I was thinking the other day about how our early experiences so often will influence the way we believe and behave for the rest of our lives. I have a friend, for example, whose father left her family when she was very young, and she never met him again until she was in her mid forties. Because of that she has always had trouble referring to God as "Father." When someone puts the words "God" and "Father" together she thinks of a man who beats his wife and abandons his kids. Somehow that doesn't work too well as a concept for God. She says that while her father thought he was simply abandoning a family and gaining his freedom, in actual fact he was helping create a social liberal and religious feminist.
You never know how God is going to use the things that happen to us for purposes that you would never have expected.
A couple of years ago I was at a national meeting of the global economic justice organization "Jubilee USA." They are the ones who campaign to get international financial institutions to cancel some of the crushing debts that are crippling the economies of poor countries. We were sharing some of the early influences that influenced us to be involved with this kind of campaign. I thought and thought and finally told the story of a time when I was a kid back in Oklahoma City, when African Americans were moving into our middle class white neighborhood. My parents were angry and they decided that we had to get out of there to protect our property values. So we moved across town to a new (and better protected) middle class white neighborhood and I stayed there until I graduated from high school.
Now, I was just a kid and didn't know much about racism. But I did know that moving away from my friends was awful. There was a cute black girl in my home room who flirted with me and made me blush and I missed her. And there was a great guy in my shop class who was also black and who could always make a better lamp than I could.
I didn't have any complicated philosophy of race and class in those days. I just missed my friends, and I was furious that I had been ripped from my home and turned into a stranger in a new school so that we could maintain our pure race and our high property values. And now fifty years late I found myself at a national meeting studying how to keep poor farmers in developing countries from being ripped from their homes and turned into immigrants, rebels, or sweat shop workers so that we in the US could maintain our high standards of living. I had never told that story before, but as I told it now, I realized that it had had a tremendous impact on me for the rest of my life.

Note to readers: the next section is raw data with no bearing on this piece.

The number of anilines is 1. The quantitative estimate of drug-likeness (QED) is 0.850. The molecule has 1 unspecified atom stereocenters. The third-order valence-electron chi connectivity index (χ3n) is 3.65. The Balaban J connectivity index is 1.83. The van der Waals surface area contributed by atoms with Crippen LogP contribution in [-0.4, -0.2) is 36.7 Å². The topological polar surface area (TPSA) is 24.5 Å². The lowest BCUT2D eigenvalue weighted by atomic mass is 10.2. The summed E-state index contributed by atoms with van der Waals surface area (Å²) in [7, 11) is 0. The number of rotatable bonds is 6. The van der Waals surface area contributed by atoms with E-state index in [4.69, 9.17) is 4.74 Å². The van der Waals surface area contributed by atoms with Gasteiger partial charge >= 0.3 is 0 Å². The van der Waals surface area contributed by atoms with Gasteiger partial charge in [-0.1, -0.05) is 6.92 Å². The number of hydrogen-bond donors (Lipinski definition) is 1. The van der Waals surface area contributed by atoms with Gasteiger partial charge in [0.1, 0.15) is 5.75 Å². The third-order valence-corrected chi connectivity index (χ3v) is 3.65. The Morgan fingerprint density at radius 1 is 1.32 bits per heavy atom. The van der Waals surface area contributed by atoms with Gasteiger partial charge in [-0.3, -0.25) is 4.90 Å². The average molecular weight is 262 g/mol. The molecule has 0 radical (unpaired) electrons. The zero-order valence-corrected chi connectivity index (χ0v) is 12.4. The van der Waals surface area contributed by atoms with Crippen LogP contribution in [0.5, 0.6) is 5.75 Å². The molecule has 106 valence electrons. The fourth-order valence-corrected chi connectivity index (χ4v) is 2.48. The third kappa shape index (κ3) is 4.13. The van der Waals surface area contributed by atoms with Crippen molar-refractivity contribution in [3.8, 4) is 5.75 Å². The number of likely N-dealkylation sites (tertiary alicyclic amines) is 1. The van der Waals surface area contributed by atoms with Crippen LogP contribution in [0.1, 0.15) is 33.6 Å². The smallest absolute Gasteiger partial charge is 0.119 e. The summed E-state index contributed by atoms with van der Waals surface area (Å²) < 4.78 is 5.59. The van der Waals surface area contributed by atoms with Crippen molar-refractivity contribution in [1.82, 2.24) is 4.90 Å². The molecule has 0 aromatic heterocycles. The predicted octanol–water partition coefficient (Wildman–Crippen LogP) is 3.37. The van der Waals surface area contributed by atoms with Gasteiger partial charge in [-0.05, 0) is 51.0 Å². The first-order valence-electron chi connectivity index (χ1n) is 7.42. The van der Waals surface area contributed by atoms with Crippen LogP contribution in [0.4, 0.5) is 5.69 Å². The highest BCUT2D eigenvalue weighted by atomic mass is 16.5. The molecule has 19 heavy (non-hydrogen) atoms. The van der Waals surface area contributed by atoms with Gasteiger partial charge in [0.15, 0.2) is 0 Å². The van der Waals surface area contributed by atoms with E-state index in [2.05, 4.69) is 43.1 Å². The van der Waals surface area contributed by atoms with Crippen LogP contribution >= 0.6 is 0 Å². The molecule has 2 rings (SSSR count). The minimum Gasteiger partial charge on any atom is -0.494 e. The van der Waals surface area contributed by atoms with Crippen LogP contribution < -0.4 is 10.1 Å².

We went around the room with each person adding their story until at the very end our group leader shared hers. She was an African American teacher, who leads these groups as a "ministry." Her story took place when she was growing up in an all-white neighborhood in another state. One day she was playing with one of her blond-haired dolls in her front yard when a car stopped suddenly in the street and a man got out and ran up to her and jerked the doll out of her hands and yelled at her. He said "What's a N— girl like you doing playing with a white baby like that?" Then he looked in his hands and realized that he was holding a doll. It just looked like a white baby. He was humiliated at the mistake and he stormed angrily back to his car and drove away. She broke into tears. It was the first time that this little girl, now our adult group leader, had ever realized that she could be judged for her race, and the image stuck with her for all these years. It became one of the central powerful images of her life. It's funny how the events of our childhood can drive us into all sorts of opinions and vocations many years later when we are adults. That man in the car thought he was teaching a lesson to a little black girl about her rightful place in God's racial hierarchy. But instead he was helping create an intentional, progressive woman who spends all of her waking hours helping people recognize and overcome their own racism.
Just then something seemed very strange about her story. I said, "where are you from? Originally." She said, "Oklahoma City." I said, "What part?" She said "The Northeast section. The 'colored' section." She smiled embarrassedly at describing it that way. I stood up and looked at her very closely. "Did I ever have you in Home Room in the seventh grade?"
It's funny how the things that happen to us at an early age can stay with us, and effect us, and return to us, for the rest of our entire lives.